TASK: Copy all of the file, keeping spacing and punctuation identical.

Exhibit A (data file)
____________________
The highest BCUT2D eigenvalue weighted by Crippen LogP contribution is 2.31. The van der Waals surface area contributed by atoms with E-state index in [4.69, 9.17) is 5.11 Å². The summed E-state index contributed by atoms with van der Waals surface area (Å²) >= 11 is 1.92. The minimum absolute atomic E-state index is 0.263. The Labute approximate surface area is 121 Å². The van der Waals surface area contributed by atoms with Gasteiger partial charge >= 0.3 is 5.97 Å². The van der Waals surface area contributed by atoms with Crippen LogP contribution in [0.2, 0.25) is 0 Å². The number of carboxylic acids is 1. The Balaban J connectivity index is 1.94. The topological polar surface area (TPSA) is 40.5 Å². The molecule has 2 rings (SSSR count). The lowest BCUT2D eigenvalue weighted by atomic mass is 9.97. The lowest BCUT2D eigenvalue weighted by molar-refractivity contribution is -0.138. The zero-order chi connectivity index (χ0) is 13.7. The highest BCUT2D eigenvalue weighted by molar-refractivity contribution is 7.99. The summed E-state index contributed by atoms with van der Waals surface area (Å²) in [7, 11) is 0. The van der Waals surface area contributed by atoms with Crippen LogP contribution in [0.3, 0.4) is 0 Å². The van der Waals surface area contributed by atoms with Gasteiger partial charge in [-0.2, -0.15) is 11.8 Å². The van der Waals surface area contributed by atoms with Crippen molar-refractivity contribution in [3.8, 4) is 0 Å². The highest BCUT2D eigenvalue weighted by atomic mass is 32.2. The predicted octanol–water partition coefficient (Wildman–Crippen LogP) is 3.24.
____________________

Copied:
The highest BCUT2D eigenvalue weighted by Crippen LogP contribution is 2.31. The van der Waals surface area contributed by atoms with E-state index in [4.69, 9.17) is 5.11 Å². The summed E-state index contributed by atoms with van der Waals surface area (Å²) >= 11 is 1.92. The minimum absolute atomic E-state index is 0.263. The Labute approximate surface area is 121 Å². The van der Waals surface area contributed by atoms with Gasteiger partial charge >= 0.3 is 5.97 Å². The van der Waals surface area contributed by atoms with Crippen LogP contribution in [0.2, 0.25) is 0 Å². The number of carboxylic acids is 1. The Balaban J connectivity index is 1.94. The topological polar surface area (TPSA) is 40.5 Å². The molecule has 2 rings (SSSR count). The lowest BCUT2D eigenvalue weighted by atomic mass is 9.97. The lowest BCUT2D eigenvalue weighted by molar-refractivity contribution is -0.138. The zero-order chi connectivity index (χ0) is 13.7. The highest BCUT2D eigenvalue weighted by molar-refractivity contribution is 7.99. The summed E-state index contributed by atoms with van der Waals surface area (Å²) in [7, 11) is 0. The van der Waals surface area contributed by atoms with Crippen LogP contribution in [0.3, 0.4) is 0 Å². The van der Waals surface area contributed by atoms with Gasteiger partial charge in [-0.2, -0.15) is 11.8 Å². The van der Waals surface area contributed by atoms with Crippen molar-refractivity contribution in [3.8, 4) is 0 Å². The highest BCUT2D eigenvalue weighted by atomic mass is 32.2. The predicted octanol–water partition coefficient (Wildman–Crippen LogP) is 3.24.